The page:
That Day: Three Years

I don't know if I'll post Thursday. It will be three years that day. Three years since the children and I and our friend gathered around Bob's bed and said goodbye.

Three years.

I can't explain that time. The three years.

one more time

I could tell you how many days it's been (1,094 as of right now), but it doesn't feel like days. And this hasn't been a completely linear journey.

I could tell you how many hours—26,256, roughly, as I can't bring myself to pull out the death certificate and do that exact math.

And it doesn't feel like the hours, either. Unless I can write a defining moment from each hour on a post-in and stick it to an enormous wall. There would be spirals of time.

And then the tracks. They aren't marked equally in hours or days.

Going

Some tracks of time have moved faster than others. Some stopped altogether. He stopped that day. Dead. Stopped. Part of me stopped that day, too. Same track. How could it not? Twenty-one years together, you're going to leave some of yourself on that track.

The rest of me started on another track, moving at my own pace—still have some of the same luggage (a carry-on, I think; added a new bag or two along the way, boy did I ever).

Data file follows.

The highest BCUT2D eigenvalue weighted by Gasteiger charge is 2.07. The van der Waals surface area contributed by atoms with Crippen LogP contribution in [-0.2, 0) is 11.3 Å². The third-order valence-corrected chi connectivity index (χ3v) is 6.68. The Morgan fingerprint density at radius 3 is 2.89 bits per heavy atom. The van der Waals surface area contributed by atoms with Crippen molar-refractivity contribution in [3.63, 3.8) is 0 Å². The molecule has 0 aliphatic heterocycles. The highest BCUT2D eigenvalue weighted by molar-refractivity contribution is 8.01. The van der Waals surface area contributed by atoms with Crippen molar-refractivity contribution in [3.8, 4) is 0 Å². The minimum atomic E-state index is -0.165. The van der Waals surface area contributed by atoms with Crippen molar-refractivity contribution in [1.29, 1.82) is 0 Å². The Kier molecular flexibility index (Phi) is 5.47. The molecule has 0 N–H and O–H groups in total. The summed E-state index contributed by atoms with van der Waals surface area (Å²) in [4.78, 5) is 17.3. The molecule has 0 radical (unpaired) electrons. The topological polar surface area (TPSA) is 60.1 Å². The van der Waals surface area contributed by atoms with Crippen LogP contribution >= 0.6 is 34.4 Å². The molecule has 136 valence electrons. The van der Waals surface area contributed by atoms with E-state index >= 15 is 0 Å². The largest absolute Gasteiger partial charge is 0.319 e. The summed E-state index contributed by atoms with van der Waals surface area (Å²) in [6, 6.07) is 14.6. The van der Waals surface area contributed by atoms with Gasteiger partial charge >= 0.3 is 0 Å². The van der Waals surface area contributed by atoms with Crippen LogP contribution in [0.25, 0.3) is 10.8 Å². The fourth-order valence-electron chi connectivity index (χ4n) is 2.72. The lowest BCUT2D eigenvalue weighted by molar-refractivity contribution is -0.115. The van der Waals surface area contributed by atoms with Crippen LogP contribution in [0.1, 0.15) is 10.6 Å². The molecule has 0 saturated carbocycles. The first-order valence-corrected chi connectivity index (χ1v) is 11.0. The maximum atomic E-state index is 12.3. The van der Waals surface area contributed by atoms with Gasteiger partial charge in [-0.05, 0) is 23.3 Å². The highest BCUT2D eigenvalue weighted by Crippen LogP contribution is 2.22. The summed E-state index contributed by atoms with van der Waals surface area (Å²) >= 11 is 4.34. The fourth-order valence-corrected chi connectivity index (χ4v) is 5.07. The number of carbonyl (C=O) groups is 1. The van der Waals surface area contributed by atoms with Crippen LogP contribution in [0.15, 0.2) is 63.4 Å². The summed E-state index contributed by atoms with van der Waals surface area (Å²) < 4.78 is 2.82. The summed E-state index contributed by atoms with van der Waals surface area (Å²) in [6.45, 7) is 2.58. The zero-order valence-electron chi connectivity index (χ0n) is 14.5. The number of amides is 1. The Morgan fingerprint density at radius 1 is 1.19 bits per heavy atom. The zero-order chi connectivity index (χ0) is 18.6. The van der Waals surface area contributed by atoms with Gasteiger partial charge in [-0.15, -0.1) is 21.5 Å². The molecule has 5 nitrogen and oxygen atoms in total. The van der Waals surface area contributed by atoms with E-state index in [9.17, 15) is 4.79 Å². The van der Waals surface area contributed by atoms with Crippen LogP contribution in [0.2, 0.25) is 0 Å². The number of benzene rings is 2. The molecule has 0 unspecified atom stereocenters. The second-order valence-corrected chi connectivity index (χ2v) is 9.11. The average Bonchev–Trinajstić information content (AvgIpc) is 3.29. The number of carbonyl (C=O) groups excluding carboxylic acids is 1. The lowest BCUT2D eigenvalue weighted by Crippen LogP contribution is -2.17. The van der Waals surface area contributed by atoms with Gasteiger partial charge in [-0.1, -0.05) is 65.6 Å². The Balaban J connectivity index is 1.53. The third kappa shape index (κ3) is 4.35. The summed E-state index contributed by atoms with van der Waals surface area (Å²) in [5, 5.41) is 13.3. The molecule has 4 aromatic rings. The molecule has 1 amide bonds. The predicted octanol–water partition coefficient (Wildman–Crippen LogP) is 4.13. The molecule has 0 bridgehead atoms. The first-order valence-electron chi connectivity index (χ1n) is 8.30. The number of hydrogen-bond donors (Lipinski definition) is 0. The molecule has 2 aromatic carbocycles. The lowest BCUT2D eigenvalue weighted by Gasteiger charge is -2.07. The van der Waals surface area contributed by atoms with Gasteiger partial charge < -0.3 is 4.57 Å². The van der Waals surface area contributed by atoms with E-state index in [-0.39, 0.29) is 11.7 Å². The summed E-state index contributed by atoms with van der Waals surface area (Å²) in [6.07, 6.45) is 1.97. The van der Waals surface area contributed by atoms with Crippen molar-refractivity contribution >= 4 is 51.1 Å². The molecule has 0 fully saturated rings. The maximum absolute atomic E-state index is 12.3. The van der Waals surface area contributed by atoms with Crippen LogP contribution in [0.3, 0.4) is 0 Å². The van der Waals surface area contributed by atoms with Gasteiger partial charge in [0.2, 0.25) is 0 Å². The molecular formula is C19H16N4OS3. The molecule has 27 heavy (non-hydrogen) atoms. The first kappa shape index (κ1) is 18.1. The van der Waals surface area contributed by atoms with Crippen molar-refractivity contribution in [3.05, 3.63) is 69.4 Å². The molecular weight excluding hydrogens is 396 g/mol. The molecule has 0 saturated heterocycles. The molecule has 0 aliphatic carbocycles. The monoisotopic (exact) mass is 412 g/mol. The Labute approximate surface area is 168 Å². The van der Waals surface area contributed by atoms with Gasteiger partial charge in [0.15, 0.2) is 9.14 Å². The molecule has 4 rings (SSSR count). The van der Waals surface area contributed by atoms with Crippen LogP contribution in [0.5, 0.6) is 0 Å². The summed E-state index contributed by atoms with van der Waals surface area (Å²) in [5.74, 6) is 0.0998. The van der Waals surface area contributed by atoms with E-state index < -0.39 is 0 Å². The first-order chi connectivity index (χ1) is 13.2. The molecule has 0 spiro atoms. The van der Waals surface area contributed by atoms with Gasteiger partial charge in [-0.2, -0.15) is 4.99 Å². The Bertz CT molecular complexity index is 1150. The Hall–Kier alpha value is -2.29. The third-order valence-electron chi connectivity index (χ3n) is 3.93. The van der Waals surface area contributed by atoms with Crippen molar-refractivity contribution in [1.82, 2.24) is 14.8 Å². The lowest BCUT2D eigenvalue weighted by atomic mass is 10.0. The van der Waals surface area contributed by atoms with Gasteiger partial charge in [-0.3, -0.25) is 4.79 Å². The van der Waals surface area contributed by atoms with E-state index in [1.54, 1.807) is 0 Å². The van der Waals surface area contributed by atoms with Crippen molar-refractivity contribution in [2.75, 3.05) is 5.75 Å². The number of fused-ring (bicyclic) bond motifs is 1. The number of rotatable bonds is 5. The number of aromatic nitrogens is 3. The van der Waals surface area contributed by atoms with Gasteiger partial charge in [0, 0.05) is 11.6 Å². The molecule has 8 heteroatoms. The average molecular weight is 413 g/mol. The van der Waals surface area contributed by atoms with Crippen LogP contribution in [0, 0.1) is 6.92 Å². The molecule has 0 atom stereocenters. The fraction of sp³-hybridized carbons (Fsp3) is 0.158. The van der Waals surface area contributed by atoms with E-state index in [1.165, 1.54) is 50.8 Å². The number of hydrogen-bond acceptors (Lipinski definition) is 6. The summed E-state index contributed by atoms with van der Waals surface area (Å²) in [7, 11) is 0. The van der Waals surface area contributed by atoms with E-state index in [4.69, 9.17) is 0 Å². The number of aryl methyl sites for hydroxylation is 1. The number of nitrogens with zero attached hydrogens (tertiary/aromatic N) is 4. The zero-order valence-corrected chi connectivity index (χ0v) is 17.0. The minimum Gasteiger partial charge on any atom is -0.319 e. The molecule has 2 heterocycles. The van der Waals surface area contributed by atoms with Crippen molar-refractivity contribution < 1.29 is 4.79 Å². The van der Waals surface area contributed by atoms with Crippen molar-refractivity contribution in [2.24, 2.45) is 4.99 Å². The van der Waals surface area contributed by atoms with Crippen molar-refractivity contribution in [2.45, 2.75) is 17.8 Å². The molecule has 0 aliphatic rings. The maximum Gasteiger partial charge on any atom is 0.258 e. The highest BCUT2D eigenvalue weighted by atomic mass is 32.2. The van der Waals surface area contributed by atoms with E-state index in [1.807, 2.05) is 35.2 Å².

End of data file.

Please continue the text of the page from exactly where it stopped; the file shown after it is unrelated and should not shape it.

And the kids kept going. They kept me going. Tracks of their own, but merging in and out with mine.

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Grief is a funny thing; not stages like we've been told—it goes in circles. It wraps around itself. It repeats sometimes. It skips parts. Jumps ahead. Comes back. Asshole will drop you down. And then you won't see it for weeks, it seems. Or maybe that track runs parallel in a way that gets hidden behind the bushes once in a while so you see the scenery on other stretches life brings past.

Maybe.

But I don't know about Thursday.

I did give up predicting things three years ago; I did not, however, give up.

The sayers of nay, and oh how they say, were so wrong that day and many a day and that is okay. Fuck 'em.

It's all downhill, until you look up.

It's all downhill until you look up, you know. That's why I bought the house at the bottom; I like to be able to see where I'm headed.